We travel a lot for our jobs or jobs are not all in one state. Our jobs are also in very remote locations. At the end of the day if we weren't living in a van, we would be paying for rent or mortgage, but then for a job we would need to pay for a flight, a rental car, somewhere to stay and all of our food. In the van, we simply are paying for gas, nine times out of ten and we cook our meals or we may eat out. It just depends on what we want to do. But we have the luxury of deciding do we want to between cook this cheap meal, or go out and spend money? Because of this, I would say yes, depending on where you're starting out and your finances living this way is cheaper when being a full-time Adventure elopement photographer that travels for work.
We often get asked about the logistics of being an elopement photographer and living in the van. How do you handle your gear? How do you get Wi-Fi? Etc? so, For us, we have a really good solar setup on the top of our van, with our solar setup we are able to use lights all the time, charge our phones, charge our computers, cameras, use our fans for air, use the fridge, etc. So on a day that we really just need to get a lot of editing done we can a hundred percent work from the van, no matter where we are. When we need to upload galleries or use Wifi it gets a little bit more interesting. For us, the easiest solution has been spending time at libraries in whatever town we're in, most libraries have free Wi- Fi. However, when we were in the PNW this past winter, we noticed that a lot of libraries had limited stays for using Wi-Fi. So you want to check the area should go in and prepare for what access you may have. We also often go to coffee shops to spend our day, working. Bill and I each have phones that have hot spots on them, bill has Verizon and I have AT&T. We keep it this way in hopes, that one of us will have service if the other doesn't. You definitely should not expect to upload galleries with a hotspot.
It is not totally uncommon to hear about Vans being stolen or broken into. This is a huge concern for us that we are very aware of at all times. For us, we chain our doors together often with multiple chains depending on how long we're going to be away from our van and depending on the area that were in. We also have double locks on all of our doors. This gives us peace of mind when leaving our van especially with the pets in it. Some updates we are looking to make in the near future is to put a fire proof safe in the van for some of our gear and paperwork. We have also chatted about adding some sort of board system to the passenger windows for when we leave on backpacking trips. Luckily our van does not have any windows in the home section. I wanted windows because I love natural light, but you have to think about windows as week points if someone wanted to break in.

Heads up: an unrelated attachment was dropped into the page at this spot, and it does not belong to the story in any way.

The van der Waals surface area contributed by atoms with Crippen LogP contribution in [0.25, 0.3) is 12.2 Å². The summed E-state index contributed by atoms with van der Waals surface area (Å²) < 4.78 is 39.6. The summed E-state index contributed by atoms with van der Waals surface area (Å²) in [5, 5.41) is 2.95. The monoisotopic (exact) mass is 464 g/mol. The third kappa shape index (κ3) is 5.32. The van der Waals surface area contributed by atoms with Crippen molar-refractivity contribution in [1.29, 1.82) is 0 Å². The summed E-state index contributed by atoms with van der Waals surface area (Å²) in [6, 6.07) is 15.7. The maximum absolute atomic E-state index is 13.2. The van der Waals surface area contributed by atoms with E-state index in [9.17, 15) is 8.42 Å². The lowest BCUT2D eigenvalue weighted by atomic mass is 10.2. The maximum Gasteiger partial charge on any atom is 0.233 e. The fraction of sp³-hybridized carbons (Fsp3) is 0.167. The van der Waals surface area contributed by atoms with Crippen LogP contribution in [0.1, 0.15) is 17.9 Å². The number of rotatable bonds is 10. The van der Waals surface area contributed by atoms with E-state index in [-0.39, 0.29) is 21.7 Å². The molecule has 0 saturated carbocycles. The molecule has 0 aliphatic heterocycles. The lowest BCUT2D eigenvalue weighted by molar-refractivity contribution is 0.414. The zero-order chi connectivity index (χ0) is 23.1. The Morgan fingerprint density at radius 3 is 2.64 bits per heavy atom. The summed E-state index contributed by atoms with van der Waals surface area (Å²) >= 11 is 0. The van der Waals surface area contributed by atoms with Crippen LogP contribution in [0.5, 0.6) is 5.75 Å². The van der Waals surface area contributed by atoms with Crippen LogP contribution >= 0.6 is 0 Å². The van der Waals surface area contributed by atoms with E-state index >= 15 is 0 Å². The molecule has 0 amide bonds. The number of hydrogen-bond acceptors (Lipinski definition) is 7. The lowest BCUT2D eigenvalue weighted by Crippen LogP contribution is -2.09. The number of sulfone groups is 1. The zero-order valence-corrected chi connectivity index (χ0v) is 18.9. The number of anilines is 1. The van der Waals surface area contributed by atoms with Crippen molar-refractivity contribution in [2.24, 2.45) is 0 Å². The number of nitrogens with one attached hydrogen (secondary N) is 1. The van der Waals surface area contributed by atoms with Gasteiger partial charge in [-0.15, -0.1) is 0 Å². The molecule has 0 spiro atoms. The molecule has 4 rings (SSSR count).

We mostly camp on BLM and Forest Serivce land. We learned early on how expensive it can be to pay for a campsite in the National Parks, State Parks, etc. Once every few months or so we will book an Airbnb when meeting up with friends for travel or just to get a break. You can stay on most public lands for free up to 14 days. We more around a lot so this has not been an issue for us. When traveling we for sure have stayed at Walmarts or rest stops. Some of the apps that help us find a place the most are Campidum (freecampsites.net) and iOverlander. We also use Hipcamp when we need to book a place, which has come in handy a lot in Washington because a lot of the areas we are at doesnt have any near by camping. We have found Hipcamp to be cheaper and easier than NP camping or private camping optiona.
We have two pets in our van. I started out with just Indy, the cat. He loves hiking, canyoneering, camping and just being outdoors. This lifestyle works really great for him. The cat can do well in the van up to about 90 degrees, as long as we have, both fans on and running. We also recently installed a heater so we are able to be even in 5° and the cat be warm. Tucker is new addition to our family, a puppy, and has been in the van now for only a short month- and-a-half and he still has a lot of growing to do. We are definitely very aware that the space is going to become much more limited in our van with the dog being full grown. Which is just one of the reasons that we are looking to purchase a home and only be part time in the van next year. We will see in the summer how Tucker does in the heat. We are estimating that anything under 85 degrees and below will be okay. In the event that it is too hot for the pets or if we are going to be gone from the van for a long time and they cant get out we simply book a Rover sitter or a pet sitter.